Many people know sudden cardiac death (SCD) as a type of cardiac arrest.
Sudden cardiac death is the most common cause of natural death in the United States. Over half of all natural deaths in the U.S. are due to SCD. While it is considered normal, cardiovascular disease (CVD) is a predisposition.
Sudden cardiac death is more likely in individuals with coronary artery disease, those with a previous history of heart attacks, and cardiomyopathies (diseases of the heart muscle). SDC can also be observed in young athletes, which makes it an interesting paradox. Regardless of the cause, it is important to distinguish between a heart attack and sudden cardiac death, to know what to do in that situation.
What is Sudden Cardiac Death?
Sudden cardiac death is a potentially fatal arrhythmia induced by ventricular fibrillation. An arrhythmia is best described as an irregular heart rate/rhythm that reflects abnormal electrical activity and contraction of the heart.
Ventricular fibrillation is the electrical malfunction of the ventricle. This is significant because the ventricles (the bottom two chambers of the heart) are responsible for the pumping action of the heart. In other words, the heart becomes unable to pump blood due to an electrical/rhythmic malfunction.
What predisposes Sudden Cardiac Death?
While a great deal of SCD happens in individuals with no previous history of heart disease, diagnosed heart conditions make it more likely. A previous heart attack, for example, will have damaged the heart muscle and altered its electrical activity. As a result, SCD is more likely in individuals who have had a heart attack.
When SDC does happen in individuals with no previous history of heart disease, it is usually due the disease/condition going undiagnosed. This may be the case for many young athletes who engage in strenuous or competitive exercise without knowledge of a heart condition. These conditions may be congenital (present since birth) or due to a genetic predisposition like hypertrophic cardiomyopathy. For this reason, it is more common to test the electrical function of the heart (ECG) of young athletes if a condition is suspected.
- Previous Myocardial infarction (heart attack)
- Coronary artery disease
- Congenital heart disease
What are the symptoms?
Part of what makes SCD such a terrifying killer is that it may exist with no previous symptoms. The only symptom might be the sudden collapse of an individual and loss of consciousness. If symptoms do exist before a sudden collapse, they may include chest pain, dizziness, and blurry vision. But one must be careful not to misread these signs!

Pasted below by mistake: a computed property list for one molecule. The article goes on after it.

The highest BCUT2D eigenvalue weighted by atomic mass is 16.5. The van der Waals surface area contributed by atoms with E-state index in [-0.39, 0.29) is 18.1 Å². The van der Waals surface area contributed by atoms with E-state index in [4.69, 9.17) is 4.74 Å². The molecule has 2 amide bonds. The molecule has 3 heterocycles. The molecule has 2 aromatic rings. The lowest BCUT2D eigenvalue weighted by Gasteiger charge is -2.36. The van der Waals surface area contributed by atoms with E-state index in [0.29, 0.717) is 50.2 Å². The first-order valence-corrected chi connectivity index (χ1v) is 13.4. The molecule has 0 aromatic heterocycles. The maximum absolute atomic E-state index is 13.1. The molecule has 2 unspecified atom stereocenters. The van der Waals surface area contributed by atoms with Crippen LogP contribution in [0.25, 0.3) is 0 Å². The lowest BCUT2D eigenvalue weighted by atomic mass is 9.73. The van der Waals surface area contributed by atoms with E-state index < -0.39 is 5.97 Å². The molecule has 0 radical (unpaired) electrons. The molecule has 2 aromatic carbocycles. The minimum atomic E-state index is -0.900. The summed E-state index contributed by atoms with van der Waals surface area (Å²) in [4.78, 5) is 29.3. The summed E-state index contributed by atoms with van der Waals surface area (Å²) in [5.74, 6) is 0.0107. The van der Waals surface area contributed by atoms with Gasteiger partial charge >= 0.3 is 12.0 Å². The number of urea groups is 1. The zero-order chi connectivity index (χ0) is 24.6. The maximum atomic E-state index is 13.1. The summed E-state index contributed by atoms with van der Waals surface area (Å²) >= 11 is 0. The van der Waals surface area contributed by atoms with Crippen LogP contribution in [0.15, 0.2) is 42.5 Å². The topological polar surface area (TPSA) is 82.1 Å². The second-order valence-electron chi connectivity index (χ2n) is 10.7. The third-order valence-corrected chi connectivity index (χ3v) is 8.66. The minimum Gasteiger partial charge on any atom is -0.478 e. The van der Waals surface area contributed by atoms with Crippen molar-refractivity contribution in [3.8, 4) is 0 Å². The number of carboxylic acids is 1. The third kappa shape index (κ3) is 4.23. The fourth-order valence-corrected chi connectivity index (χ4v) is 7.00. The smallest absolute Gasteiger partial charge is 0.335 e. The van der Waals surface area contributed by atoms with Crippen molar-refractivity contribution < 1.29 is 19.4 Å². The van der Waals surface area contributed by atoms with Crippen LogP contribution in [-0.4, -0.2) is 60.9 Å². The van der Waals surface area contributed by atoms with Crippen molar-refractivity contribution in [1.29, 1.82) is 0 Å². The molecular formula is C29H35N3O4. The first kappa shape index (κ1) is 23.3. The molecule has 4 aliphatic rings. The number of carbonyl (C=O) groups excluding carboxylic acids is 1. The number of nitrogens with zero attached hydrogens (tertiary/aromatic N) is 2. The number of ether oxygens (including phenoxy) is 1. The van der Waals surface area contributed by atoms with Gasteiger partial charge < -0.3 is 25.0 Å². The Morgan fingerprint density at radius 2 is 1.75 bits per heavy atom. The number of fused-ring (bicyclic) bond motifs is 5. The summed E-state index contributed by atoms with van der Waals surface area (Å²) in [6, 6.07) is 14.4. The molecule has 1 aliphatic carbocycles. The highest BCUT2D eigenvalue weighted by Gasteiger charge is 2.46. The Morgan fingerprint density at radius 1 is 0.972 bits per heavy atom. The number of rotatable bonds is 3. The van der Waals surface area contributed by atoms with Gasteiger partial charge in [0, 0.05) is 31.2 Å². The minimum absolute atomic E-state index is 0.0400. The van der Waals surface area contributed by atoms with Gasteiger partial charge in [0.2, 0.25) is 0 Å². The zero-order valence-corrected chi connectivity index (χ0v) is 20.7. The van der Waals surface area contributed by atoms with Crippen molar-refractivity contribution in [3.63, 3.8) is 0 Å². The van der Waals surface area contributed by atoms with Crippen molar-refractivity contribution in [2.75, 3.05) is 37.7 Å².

It is important to distinguish between SCD (cardiac arrest) and myocardial infarction (a heart attack). A blockage in an artery delivering blood to the heart creates an increased a heart rate. This then causes a heart attack. The person will have chest pains, dizziness, and other symptoms but will likely remain conscious. During SDC (cardiac arrest), the heart cannot beat properly and the person will likely collapse and lose consciousness due to the lack of oxygen. In both cases, however, one should always call 911!
Potential Symptoms of SCD:
- Collapsing with no previous symptoms
- Chest pain
- Shortness of breath
- Blurry vision
What to do?
- Call 911. The chances of survival for SCD drop dramatically every passing minute; make sure that help is on the way.
- If the person has lost consciousness and there is no heartbeat, look around for an automatic external defibrillator (AED). If not properly trained, 911 dispatchers may be able to guide you through the process. The AEDs read the electrical activity of the heart and deliver a shock if necessary.
- If AED is not available, begin CPR if trained and certified. If not, begin fast and hard chest compressions until help arrives. The goal here is to continue blood flow to the brain which can die or suffer permanent damage from the lack of oxygen.
- DO NOT perform CPR on an individual having a heart attack. A heart attack is caused by a blockage and the heart rate will naturally go up in attempts to get through the occlusion. Chest compressions, in this case, may only aggravate the problem. A heart attack, however, can trigger cardiac arrest and the appropriate steps should be taken. During a heart attack, however, the individual usually has time to get treatment before becoming unconscious.
At Santa Cruz CORE, our personal trainers are trained in CPR and our facilities are equipped with automatic external defibrillators (AEDs) to prevent a fatality. Furthermore, we take appropriate steps to get to know a client’s health status and medical history before starting a program. Give us a visit, and reach optimal health in a safe environment.
UCTV, and University of California Television. “VIDEO: Sudden Cardiac Death.” UCTV – University of California Television, 15 Sept. 2015, uctv.tv/shows/Sudden-Cardiac-Death-29723.